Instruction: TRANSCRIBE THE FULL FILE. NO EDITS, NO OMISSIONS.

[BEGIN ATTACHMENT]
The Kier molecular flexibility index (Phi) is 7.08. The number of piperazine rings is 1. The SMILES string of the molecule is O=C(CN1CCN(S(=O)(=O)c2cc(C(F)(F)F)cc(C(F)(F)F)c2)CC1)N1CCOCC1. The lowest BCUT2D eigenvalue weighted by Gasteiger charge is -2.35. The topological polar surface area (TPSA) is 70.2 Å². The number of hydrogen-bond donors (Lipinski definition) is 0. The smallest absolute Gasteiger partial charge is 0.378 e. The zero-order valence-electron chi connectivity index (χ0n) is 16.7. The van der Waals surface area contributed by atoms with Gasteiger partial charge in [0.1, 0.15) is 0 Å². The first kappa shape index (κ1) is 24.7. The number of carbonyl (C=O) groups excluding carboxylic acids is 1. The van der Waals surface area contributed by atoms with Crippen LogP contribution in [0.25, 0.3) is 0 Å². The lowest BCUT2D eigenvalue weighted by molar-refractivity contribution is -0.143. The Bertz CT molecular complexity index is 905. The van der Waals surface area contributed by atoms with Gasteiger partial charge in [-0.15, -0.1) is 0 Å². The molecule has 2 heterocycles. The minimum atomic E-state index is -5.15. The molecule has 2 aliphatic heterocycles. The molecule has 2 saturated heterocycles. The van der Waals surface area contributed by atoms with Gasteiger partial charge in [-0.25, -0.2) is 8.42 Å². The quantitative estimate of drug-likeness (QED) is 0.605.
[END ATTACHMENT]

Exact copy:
The Kier molecular flexibility index (Phi) is 7.08. The number of piperazine rings is 1. The SMILES string of the molecule is O=C(CN1CCN(S(=O)(=O)c2cc(C(F)(F)F)cc(C(F)(F)F)c2)CC1)N1CCOCC1. The lowest BCUT2D eigenvalue weighted by Gasteiger charge is -2.35. The topological polar surface area (TPSA) is 70.2 Å². The number of hydrogen-bond donors (Lipinski definition) is 0. The smallest absolute Gasteiger partial charge is 0.378 e. The zero-order valence-electron chi connectivity index (χ0n) is 16.7. The van der Waals surface area contributed by atoms with Gasteiger partial charge in [0.1, 0.15) is 0 Å². The first kappa shape index (κ1) is 24.7. The number of carbonyl (C=O) groups excluding carboxylic acids is 1. The van der Waals surface area contributed by atoms with Crippen LogP contribution in [0.25, 0.3) is 0 Å². The lowest BCUT2D eigenvalue weighted by molar-refractivity contribution is -0.143. The Bertz CT molecular complexity index is 905. The van der Waals surface area contributed by atoms with Gasteiger partial charge in [-0.15, -0.1) is 0 Å². The molecule has 2 heterocycles. The minimum atomic E-state index is -5.15. The molecule has 2 aliphatic heterocycles. The molecule has 2 saturated heterocycles. The van der Waals surface area contributed by atoms with Gasteiger partial charge in [-0.25, -0.2) is 8.42 Å². The quantitative estimate of drug-likeness (QED) is 0.605.